When you have a complete set of tests, you can start cleaning code and classes.
    To do this, the code is subjected to sequential processing (refactoring). We add a few lines of code, pause and analyze the new architecture.

    WTF! How can adding two lines affect the architecture?!?! There are two options: either we are dealing with very long lines, or the authors here are not talking about architecture, but about something else, for example, about design! The whole chapter 12 (from which this quotation is taken) is completely corrupted by the fact that the term “design” is translated as “architecture” in it, which makes many of the author’s advice controversial.

    As usual, the translators did not bother to leave the original terms, so I had to guess what is meant by the terms “logical binding” or “multithreading” (it turns out that these are high coupling and concurrency, respectively).

    Since the contents of the book are relatively simple, the translators were only able to “spoil” the impression, but not completely screw it up.

    Good advice

    In fact, everything is not so bad and the "uncle" Bob companions give a lot of good advice. Here are some of them:

    About naming
    Do not use names that convey implementation information. Names should reflect the level of abstraction at which the class or function works.

    About the comprehensibility of the code
    It is easy to write code that is understandable for ourselves, because at the time of writing we deeply understand the problem being solved. Other programmers who will maintain this code will not have this understanding.

    About the length and expressiveness of names
    The length of the name should be related to the length of its scope. Variables with a tiny scope can be given very short names, but variables with a larger scope must have long names. ... Thus, the longer the scope, the longer and more accurate its name should be.

    About the contents of functions
    All operators in a function must be at the same level of abstraction, which should be one level lower than the operation described by the name of the function.

    The advice seems simple, but it is very valuable. The code should be read like good prose, but for this it is simply necessary that the function contains statements of the same level.

    Unit Tests as a Tool for Studying Libraries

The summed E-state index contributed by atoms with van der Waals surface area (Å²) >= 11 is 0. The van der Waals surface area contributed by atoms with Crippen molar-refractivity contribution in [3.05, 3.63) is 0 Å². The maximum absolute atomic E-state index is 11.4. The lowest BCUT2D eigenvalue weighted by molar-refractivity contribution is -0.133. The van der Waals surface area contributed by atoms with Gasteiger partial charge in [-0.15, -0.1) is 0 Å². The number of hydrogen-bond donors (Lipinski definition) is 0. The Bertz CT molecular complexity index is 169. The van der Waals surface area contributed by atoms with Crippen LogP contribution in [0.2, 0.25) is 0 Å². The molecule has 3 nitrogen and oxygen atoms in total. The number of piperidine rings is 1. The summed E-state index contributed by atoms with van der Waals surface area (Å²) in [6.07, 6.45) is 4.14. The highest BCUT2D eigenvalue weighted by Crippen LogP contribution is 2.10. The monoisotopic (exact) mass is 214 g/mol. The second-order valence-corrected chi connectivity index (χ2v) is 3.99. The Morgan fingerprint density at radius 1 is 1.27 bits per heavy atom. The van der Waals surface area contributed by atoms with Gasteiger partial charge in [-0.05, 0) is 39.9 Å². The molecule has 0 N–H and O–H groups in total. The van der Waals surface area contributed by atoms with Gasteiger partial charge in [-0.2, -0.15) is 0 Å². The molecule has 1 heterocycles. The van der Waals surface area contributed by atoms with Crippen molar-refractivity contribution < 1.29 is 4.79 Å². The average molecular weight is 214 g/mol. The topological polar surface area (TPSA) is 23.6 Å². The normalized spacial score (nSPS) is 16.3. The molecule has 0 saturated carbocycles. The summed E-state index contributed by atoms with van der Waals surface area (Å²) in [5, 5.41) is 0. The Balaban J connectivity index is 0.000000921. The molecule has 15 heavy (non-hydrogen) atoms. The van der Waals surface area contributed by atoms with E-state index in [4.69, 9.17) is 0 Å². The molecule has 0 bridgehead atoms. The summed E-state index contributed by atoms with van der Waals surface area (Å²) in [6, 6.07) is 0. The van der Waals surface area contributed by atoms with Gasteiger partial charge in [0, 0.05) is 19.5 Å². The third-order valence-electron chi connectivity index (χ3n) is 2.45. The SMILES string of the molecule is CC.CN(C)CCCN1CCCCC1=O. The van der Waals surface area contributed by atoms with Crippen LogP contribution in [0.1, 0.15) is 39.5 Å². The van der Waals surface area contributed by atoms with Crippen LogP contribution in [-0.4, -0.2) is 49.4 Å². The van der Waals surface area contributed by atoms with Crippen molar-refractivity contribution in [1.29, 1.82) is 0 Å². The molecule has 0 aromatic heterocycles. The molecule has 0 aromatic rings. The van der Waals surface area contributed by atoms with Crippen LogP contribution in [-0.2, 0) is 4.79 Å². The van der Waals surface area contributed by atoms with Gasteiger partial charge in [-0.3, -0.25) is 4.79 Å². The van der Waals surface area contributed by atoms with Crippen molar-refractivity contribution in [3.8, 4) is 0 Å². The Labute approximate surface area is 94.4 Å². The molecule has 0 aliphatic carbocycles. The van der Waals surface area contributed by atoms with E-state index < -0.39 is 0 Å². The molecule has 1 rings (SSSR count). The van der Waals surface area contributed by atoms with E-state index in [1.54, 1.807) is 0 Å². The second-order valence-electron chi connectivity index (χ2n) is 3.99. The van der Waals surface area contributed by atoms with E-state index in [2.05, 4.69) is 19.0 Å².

Learning someone else’s code is not an easy task. Integrating someone else’s code is also complicated. The simultaneous solution of both problems creates dual difficulties. But what if you go the other way? Instead of experimenting and trying out a new library in the product code, you can write tests. Testing our understanding of third-party code. Jim Newkirk ( Jim Newkirk ) calls such tests 'educational tests'.

    I have been following this advice for a long time and use unit tests to learn new tools and libraries. This allows you to better understand the library and easily return to examples of use, since they are always at hand.

    Very amused one piece of advice. Let's just: what does the magic constant 5280 tell you? Nothing? Strange, according to the author, this is one of the meanings that can be easily "hard-coded"!

    Some numbers are so easily recognizable that they do not have to be hidden behind named constants - provided that they are used in combination with clear code. ... The number 5280 - the number of feet per mile - is so well known and unique that the reader will immediately recognize it, even if it is located outside of any context.

    The quality of the book can be indirectly estimated by the number of interesting quotes and the number of blog posts that appeared during the reading process. And if in the process of reading “Principles, Patterns and Methods” critical articles such as “Contracts, Status and Unit Tests” appeared, then as a result of the Clean Code, the Five Principles of Clean Tests and the Best Metric for Determining the Quality of the Code appeared .

    Pluses : a decent amount of decent tips

    Minuses : some of the tips are very controversial; sometimes advice is inconsistent; the translation is lame on both legs.

    Rating : 4-